The use of new work methods and technology in corporate legal matters

We recently assisted a customer in a relatively standard contract matter regarding the sale of equipment. The work was done in essentially the same way as at least 30 years ago. A base of more than a hundred pages (to which, over the decades, some security was always added, but probably nothing was ever deleted), which was then started to be edited by exchanging word documents with revision marks as e-mail attachments. Sometimes we negotiated tens and tens of hours with the large crowd.

Of course, that was just a single case, but I guess it still sounds familiar to many people? Contracts are a big part of the operation of any active company, and a significant amount of money and time of management and other personnel is used to prepare and manage them. Despite this, the more efficient and user-friendly working methods familiar from many other business areas seem painfully slow to reach contract operations.

What prevents?

Based on the lessons learned from the Nordic Legal Tech Day organized in November 2022 (and many discussions and experiences), a significant obstacle on the way to change is the lack of resources and know-how. Daily work does not go anywhere, and a well-made change requires investments – time and expertise, which cannot necessarily be found in the legal department. To use a well-worn saying, there is no time to jump on a bicycle or even a car.

At Nordic Legal Tech Day, a case example of a really impressive and successful legal change project was heard, but the presenter also said that he went through a couple of burn outs during the project. Change requires investment and time, which, in addition to normal work, cannot be done within the framework of normal working hours.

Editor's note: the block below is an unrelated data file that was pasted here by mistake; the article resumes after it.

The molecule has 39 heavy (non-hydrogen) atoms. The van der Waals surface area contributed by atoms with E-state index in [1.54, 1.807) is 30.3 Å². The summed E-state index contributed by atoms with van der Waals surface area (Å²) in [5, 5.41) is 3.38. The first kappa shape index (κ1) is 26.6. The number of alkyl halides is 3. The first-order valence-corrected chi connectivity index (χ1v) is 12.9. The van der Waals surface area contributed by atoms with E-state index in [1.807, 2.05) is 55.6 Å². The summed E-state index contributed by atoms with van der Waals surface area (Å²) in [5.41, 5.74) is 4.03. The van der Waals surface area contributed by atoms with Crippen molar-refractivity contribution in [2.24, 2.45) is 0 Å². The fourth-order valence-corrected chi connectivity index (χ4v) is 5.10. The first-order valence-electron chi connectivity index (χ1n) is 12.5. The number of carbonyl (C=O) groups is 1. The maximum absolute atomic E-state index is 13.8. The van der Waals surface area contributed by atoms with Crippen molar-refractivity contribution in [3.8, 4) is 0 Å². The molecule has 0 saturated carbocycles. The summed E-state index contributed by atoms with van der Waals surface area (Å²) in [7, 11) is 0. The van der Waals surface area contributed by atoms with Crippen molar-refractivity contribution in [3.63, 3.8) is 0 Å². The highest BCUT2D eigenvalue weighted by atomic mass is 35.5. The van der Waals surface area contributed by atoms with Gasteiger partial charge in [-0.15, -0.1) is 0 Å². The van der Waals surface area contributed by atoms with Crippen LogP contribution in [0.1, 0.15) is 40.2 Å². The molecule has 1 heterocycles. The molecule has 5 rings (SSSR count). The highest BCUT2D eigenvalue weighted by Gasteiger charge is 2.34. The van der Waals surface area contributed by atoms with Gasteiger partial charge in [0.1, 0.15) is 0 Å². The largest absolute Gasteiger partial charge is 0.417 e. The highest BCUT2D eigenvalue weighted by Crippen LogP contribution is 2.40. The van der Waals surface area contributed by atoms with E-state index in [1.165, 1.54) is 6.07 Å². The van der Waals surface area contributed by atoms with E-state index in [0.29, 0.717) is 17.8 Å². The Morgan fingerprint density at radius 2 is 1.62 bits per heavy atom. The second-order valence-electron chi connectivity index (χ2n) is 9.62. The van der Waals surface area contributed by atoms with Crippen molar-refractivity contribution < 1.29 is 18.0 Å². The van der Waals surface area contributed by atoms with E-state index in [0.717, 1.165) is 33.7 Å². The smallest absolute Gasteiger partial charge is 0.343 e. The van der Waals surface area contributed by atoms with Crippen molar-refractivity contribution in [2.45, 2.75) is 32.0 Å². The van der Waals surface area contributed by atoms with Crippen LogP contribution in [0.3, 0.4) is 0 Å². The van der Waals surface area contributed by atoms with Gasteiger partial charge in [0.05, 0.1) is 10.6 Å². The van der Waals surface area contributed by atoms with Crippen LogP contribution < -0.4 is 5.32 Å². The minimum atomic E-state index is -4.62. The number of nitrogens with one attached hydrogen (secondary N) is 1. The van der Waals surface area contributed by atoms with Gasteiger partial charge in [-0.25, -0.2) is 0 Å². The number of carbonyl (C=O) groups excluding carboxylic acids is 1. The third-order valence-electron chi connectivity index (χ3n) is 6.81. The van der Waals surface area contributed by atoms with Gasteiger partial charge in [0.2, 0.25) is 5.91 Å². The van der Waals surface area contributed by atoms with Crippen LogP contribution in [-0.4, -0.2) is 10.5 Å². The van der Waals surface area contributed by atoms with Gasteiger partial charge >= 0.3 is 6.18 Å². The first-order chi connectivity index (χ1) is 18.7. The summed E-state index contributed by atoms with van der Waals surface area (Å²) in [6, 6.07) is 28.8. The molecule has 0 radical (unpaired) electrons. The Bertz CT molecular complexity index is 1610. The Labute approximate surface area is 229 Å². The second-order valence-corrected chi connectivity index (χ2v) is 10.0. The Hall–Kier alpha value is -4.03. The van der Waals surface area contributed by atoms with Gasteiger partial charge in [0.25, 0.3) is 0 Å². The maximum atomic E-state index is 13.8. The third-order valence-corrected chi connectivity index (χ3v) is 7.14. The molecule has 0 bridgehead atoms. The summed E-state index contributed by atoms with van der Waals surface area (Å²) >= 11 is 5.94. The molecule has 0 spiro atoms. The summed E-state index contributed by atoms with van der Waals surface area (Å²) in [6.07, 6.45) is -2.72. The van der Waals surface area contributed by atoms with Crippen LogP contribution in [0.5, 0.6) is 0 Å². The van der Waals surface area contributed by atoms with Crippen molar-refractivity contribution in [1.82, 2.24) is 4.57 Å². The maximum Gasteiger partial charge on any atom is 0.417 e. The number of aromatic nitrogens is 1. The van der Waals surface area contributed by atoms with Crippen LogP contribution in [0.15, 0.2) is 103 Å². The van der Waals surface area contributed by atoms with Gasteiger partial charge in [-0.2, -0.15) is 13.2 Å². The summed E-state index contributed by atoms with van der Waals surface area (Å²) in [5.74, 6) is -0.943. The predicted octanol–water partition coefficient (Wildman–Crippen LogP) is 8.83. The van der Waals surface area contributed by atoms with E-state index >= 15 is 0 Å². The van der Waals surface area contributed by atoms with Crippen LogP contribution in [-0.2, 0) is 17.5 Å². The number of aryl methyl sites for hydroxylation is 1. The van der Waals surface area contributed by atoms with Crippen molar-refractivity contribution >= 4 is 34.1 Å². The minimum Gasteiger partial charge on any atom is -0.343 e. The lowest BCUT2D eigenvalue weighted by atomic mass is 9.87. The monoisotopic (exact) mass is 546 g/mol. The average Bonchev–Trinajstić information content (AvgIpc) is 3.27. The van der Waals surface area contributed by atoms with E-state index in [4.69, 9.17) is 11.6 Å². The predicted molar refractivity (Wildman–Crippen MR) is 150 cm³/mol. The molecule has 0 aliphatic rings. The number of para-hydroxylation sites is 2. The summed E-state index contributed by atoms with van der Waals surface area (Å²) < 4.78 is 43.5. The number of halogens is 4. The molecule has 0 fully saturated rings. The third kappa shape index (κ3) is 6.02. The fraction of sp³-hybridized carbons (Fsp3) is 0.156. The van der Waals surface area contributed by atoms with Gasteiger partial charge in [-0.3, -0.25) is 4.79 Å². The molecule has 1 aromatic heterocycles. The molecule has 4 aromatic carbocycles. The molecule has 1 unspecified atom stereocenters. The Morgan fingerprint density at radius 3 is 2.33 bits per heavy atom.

“If nothing changes, nothing changes”

Ideas and thoughts are easy. In daily work, the thought often arises that this or that thing could be done smarter. And maybe you have read something about working methods and tools that make writing easier. In the concrete start and implementation of the project, management and know-how are only weighed.
Watermelon is easier to eat in pieces. The easiest thing is to break things down and start somewhere: surveying the current situation, gathering ideas, cost-benefit-based decision where to start, planning with resources and roles, implementation and evaluation of success. It is naturally important to connect the project goals to the business goals right from the start.

Typically, a contract process change project can cover the following areas:

One of the lessons learned from the Nordic Legal Tech Day was also that success requires sufficient time and investment also in training during the implementation phase and in personal communication.
The journey from idea to finished implementation can be longer and more multi-generational than one might imagine at the beginning. That famous tenacity and learning through mistakes is required, but the journey can also be rewarding in many ways.

A lot has been written about managing change, but the following elements can certainly be found in most of them: motivation / understanding the need for change, understanding the change (vision) and committing to it (from the management), communication and commitment, removing obstacles, following the change success criteria (KPIs) and anchoring the change to make it new into habits and routines.

Help to reform contract processes?

Laissa and Ilves Solutions have teamed up, combining legal tech, legal design and expertise in legal affairs with solid experience in the everyday life of corporate legal affairs and legal service providers.

We are happy to help. Contact us and we’ll talk more.

Erkki Hyvärinen (erkki(at)
Heikki Ilvessalo (heikki.ilvessalo(at)
Jorma Vartia (jorma(at)